Without giving anything away, or not much anyway, Ex-Libris is a story set in the disastrous years of and after English Reformation. There are two stories entwined together in the story, they run parallel to eachother but are decades apart. Both stories center in the search for a missing text, one of greater value than the reader can imagine at first.

I enjoyed the introspective pace of the narrator Isaac Inchbold. His accounts of life on London Bridge were enlightening, and convincingly authentic, the sites and smells and cricks and creeks are all lushly delivered. Fans of historical fiction will lap these details up.
I wonder, however, if Ross King prefers narration to dialogue, for I felt the story was lacking in the latter, and when it did occur, it sounded versed in the same tongue as narration, every character exactly as eloquent as the next. I probably wouldn't mention such an incongruity, or even write a review for this book at all if it hadn't been for the way the book ends.
Ex-Libris is recommended in the same breath, with almost all reviewers, with the works of Umberto Eco, Arturo Perez-Reverte, and Iain Pears, which is good company no doubt. But I felt some of the comparisons are too obvious. Our hero (or, anti-hero, in Mr. Inchbold's defense he is clumsy and club-footed) spends a waning chapter on deciphering a cryptic jumble of letters he finds, and, while he does solve it's peculiar riddle, it hardly seems important.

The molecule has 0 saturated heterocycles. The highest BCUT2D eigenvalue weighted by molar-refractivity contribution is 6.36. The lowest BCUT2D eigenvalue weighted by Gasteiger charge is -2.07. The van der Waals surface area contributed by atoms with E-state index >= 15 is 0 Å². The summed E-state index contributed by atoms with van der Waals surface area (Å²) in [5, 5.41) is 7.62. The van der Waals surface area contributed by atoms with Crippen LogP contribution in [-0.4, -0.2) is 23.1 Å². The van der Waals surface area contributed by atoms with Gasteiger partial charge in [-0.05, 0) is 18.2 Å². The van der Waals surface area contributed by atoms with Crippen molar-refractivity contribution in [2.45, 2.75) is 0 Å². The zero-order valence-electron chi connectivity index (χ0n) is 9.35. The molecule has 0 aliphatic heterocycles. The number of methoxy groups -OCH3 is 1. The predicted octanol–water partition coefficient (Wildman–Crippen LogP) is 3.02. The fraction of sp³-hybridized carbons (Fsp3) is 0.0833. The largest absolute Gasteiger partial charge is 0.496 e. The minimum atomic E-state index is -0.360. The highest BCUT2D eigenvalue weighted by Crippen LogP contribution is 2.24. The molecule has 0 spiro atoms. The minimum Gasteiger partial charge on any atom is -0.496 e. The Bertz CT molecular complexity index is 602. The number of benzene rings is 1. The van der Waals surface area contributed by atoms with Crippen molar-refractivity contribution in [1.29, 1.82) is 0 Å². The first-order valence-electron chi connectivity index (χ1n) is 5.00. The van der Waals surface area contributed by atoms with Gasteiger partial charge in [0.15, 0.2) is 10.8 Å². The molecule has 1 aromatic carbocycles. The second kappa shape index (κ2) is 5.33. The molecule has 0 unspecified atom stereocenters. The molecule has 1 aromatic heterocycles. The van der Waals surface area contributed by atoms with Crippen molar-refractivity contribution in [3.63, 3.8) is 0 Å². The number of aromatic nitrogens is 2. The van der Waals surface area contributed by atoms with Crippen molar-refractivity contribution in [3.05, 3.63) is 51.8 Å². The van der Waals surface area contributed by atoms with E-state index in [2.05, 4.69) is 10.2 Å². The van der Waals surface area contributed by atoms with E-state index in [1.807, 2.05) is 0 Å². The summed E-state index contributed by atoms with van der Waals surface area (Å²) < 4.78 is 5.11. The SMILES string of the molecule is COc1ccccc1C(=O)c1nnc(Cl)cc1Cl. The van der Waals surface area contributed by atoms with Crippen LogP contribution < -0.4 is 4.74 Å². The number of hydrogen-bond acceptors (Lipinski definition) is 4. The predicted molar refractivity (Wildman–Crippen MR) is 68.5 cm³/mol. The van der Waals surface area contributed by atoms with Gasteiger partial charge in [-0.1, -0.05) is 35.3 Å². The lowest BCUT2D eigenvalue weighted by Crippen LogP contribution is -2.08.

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By A Customer on Nov. 22 2002
Format: Paperback
There is a popular kind of "mystery" novel in which the story becomes increasingly complex, with more characters, more possibilities, and more paranoid plots introduced until the reader gets swamped with them all. Then in the last few pages, the secret is unlocked, and something that could not possibly have been guessed is revealed as the key. Ex Libris repeats this formula in 17th-century England, and I found it as exasperating as the versions that take place in present-day California.
There are some nice historical touches in the book, although the narrator is clearly unrealistic in a number of respects in order to help the modern reader through the 17th century. The problem is that the plot moves slowly, the protagonist wanders around aimlessly for much of the book, and the digressions and explanations dilute any excitement one might have felt. The ending is simply absurd, and the reader feels cheated, as events that were never mentioned previously turn out to be key to explaining the mystery.